Worlds & Time

Saturday, April 23, 2016

Using the internet to redo politics, again

You know one thing that the internet is really good at?  Accessing large databases from anywhere.  That's Google, Facebook, Twitter, and just about any message board in the world.  Those are massively huge databases, and those websites are pulling content out of them on the fly.  Often people are adding content, and it's filing that into the database and feeding it to your friends when they scroll down the Facebook wall in nearly real time.

There's a database that's really important to elections: voter data.  Especially the public voter data of registered voters that they can get from election districts which has a name, an age, a political party, an address, and maybe a phone number.  When you volunteer for a campaign you generally end up doing one of two things, both of them connected to that data.  The first is make phone calls to people to ask them for money, ask them to volunteer, or ask for their vote in the election.  The second is to go out on the street and actually knock on people's doors and ask them to come out to vote, called canvassing.

Those work. They show your neighbors that the candidates have dedicated people working for them, and it really sticks the name of the candidate in a percentage of people's heads, and going house-to-house gets a certain percentage of people out to vote.

But the way that that data is handled is a disaster.  For both previous presidential campaigns I made phone calls at least once.  Both times I was handed a sheaf of paper printouts with the names of the people that I needed to call, and I called down the list and marked a box with the responses.  The given responses were usually "no answer," "refused," "willing to volunteer," and "willing to donate."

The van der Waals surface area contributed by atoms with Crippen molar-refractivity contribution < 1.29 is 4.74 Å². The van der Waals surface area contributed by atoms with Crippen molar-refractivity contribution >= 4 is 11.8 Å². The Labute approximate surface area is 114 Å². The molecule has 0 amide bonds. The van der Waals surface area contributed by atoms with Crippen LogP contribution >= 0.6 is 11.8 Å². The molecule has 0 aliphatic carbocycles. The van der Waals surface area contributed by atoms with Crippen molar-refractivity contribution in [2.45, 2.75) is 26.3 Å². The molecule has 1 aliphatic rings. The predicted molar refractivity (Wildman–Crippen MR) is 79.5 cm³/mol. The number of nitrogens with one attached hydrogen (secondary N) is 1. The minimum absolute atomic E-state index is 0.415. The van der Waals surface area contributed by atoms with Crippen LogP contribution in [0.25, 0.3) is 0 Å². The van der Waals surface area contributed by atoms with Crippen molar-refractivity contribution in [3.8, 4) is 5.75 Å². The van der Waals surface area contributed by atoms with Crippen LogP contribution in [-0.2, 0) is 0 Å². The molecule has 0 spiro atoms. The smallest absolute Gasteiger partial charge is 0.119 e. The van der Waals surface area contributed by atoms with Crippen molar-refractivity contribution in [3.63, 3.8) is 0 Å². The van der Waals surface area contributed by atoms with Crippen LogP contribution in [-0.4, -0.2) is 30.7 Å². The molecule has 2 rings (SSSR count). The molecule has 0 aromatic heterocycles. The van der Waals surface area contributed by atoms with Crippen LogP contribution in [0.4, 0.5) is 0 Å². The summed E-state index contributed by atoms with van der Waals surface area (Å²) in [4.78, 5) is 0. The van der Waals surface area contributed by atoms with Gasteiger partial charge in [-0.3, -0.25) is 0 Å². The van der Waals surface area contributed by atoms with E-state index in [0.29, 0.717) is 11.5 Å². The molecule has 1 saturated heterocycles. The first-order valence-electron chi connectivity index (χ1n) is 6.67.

Nearly immediately I ran into a ton of problems.  The first was "That's not me, I just got this phone number."  That's not a no answer, and it's not technically a "refused to answer" either.  It might mean that the number was listed wrong, it was changed to another person, or that the person is lying and doesn't want to talk to me.  But that doesn't mean that the person couldn't be contacted through another number or by email, or that the lying person wouldn't mind getting emails.

The second was "I was just called by the campaign five minutes ago" or "I've been called five times by the campaign today" and one caller actually said "If I get another phone call tonight from you I'm not going to vote for Obama."  You know why that was happening?   Because in the database that the Obama administration was keeping listed these people as "need to be contacted" and multiple call locations would just print out the top of the list.  At the end of the day, all that data needed to be put back in the system so that people could be marked as "contacted." That meant tons of confusion about who needed to be contacted, who had been contacted, and who didn't need to be contacted again, and another round of volunteers who had to input the data.